04-14-03 - Lecture 27 Andrei Antonenko April 14, 2003 1...

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Unformatted text preview: Lecture 27 Andrei Antonenko April 14, 2003 1 Orthogonal bases In this section we will generalize the example from the previous lecture. Let { v 1 ,v 2 ,...,v n } be an orthogonal basis of the Euclidean space V . Our goal is to find coordinates of the vector u in this basis, i.e such numbers a 1 ,a 2 ,...,a n , that u = a 1 v 1 + a 2 v 2 + + a n v n . The familiar way is to write a linear system, and solve it. But since the vectors of the basis are orthogonal, we can do the following. First, lets multiply the expression above by v 1 . Well get: h u,v 1 i = a 1 h v 1 ,v 1 i + a 2 h v 1 ,v 2 i + + h v 1 ,v n i . But all products h v 1 ,v 2 i ,..., h v 1 ,v n i are equal to 0, so well have h u,v 1 i = a 1 h v 1 ,v 1 i , and thus a 1 = h u,v 1 i h v 1 ,v 1 i . In the same way multiplying by v 2 ,v 3 ,...,v n we will get formulae for other coefficients: a 2 = h u,v 2 i h v 2 ,v 2 i , ..., a n = h u,v n i h v n ,v n i . Definition 1.1. The coefficients defined as a 1 = h u,v 1 i h v 1 ,v 1 i , ..., a n = h u,v n i h v n ,v n i . are called Fourier coefficients of the vector u with respect to basis { v 1 ,v 2 ,...,v n } . Moreover, we proved the following theorem: Theorem 1.2. Let { v 1 ,v 2 ,...,v n } be an orthogonal basis of the Euclidean space V . Then for any vector u , u = h u,v 1 i h v 1 ,v 1 i v 1 + h u,v 2 i h v 2 ,v 2 i v 2 + + h u,v n i h v n ,v n i v n This expression is called Fourier decomposition and can be obtained in any Euclidean space, e.g. the space of continuous functions C [ a,b ]. 1 2 Projections In this lecture we will continue study orthogonality. Well start now with the projection of a vector to another vector. ' ' ' ' ' ' ' ' * A A K ' ' ' ' ' * w v u cw = proj w v The projection of the vector v along the vector w is the vector proj w v = cw proportional to w , such that u = v- cw is orthogonal to...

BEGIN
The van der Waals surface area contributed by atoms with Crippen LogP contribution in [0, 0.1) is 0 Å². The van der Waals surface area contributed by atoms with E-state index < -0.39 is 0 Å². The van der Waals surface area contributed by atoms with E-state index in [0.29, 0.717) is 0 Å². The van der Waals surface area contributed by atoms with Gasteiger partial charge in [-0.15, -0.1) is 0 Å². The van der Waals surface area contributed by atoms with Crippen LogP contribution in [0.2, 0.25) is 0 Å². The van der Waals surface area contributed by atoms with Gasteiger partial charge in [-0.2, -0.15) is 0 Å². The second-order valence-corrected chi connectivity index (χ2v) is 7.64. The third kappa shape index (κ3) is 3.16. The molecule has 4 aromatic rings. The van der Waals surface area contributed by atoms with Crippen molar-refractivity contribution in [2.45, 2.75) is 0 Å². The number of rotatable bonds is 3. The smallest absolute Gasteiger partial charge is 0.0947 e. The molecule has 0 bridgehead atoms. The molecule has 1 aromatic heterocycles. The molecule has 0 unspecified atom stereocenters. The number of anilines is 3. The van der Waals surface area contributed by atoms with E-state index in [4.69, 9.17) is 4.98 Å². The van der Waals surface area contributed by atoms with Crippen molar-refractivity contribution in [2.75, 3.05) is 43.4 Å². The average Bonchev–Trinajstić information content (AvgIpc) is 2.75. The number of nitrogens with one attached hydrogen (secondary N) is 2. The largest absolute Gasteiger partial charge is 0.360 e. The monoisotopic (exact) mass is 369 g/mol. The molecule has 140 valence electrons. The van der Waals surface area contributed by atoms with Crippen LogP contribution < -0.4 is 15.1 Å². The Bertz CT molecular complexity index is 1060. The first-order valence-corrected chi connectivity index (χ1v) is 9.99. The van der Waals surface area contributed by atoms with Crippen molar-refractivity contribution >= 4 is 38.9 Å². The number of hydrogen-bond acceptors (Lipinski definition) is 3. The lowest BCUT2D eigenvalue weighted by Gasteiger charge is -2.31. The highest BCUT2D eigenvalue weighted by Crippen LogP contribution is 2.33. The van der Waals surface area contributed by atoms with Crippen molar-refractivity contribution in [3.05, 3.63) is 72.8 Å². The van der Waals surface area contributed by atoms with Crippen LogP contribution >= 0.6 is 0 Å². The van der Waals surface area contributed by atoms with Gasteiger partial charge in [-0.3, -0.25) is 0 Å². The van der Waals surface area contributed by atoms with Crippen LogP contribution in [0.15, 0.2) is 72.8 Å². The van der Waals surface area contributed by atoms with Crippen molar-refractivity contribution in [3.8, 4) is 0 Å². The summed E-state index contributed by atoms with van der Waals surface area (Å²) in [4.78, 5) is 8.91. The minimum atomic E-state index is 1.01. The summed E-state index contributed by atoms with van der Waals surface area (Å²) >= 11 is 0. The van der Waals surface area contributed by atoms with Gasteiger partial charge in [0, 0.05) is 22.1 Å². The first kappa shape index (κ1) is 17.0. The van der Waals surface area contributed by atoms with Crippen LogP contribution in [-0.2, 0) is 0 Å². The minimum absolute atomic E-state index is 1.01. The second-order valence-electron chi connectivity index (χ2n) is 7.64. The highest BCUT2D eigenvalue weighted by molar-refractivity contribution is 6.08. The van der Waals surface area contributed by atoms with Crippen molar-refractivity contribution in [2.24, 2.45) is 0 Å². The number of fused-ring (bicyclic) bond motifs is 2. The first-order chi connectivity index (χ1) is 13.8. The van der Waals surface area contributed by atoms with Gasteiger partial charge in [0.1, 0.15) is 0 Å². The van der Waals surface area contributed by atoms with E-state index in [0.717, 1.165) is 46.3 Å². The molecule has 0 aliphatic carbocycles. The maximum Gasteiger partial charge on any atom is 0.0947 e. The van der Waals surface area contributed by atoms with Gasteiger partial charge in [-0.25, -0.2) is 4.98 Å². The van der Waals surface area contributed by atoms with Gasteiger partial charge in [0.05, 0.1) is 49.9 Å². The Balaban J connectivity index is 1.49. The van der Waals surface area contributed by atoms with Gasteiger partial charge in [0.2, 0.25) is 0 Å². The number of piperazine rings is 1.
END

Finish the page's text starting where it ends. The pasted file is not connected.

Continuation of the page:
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04-14-03 - Lecture 27 Andrei Antonenko April 14, 2003 1...

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